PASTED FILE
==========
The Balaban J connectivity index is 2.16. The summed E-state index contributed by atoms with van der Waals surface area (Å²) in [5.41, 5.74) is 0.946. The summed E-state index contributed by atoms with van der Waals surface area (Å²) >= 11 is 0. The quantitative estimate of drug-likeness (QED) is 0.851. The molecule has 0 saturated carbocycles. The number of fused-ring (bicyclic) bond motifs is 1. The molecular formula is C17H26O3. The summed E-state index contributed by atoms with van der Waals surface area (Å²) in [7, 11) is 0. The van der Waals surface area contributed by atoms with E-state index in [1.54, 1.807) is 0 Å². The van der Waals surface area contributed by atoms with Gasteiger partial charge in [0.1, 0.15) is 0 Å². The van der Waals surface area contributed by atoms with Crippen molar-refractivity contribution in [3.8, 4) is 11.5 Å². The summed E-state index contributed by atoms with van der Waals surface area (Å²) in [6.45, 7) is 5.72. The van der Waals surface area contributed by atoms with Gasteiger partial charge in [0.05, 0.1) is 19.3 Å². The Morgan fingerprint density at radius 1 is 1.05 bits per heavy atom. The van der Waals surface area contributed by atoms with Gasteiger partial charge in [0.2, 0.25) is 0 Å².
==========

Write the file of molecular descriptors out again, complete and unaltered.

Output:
The Balaban J connectivity index is 2.16. The summed E-state index contributed by atoms with van der Waals surface area (Å²) in [5.41, 5.74) is 0.946. The summed E-state index contributed by atoms with van der Waals surface area (Å²) >= 11 is 0. The quantitative estimate of drug-likeness (QED) is 0.851. The molecule has 0 saturated carbocycles. The number of fused-ring (bicyclic) bond motifs is 1. The molecular formula is C17H26O3. The summed E-state index contributed by atoms with van der Waals surface area (Å²) in [7, 11) is 0. The van der Waals surface area contributed by atoms with E-state index in [1.54, 1.807) is 0 Å². The van der Waals surface area contributed by atoms with Gasteiger partial charge in [0.1, 0.15) is 0 Å². The van der Waals surface area contributed by atoms with Crippen molar-refractivity contribution in [3.8, 4) is 11.5 Å². The summed E-state index contributed by atoms with van der Waals surface area (Å²) in [6.45, 7) is 5.72. The van der Waals surface area contributed by atoms with Gasteiger partial charge in [0.05, 0.1) is 19.3 Å². The Morgan fingerprint density at radius 1 is 1.05 bits per heavy atom. The van der Waals surface area contributed by atoms with Gasteiger partial charge in [0.2, 0.25) is 0 Å².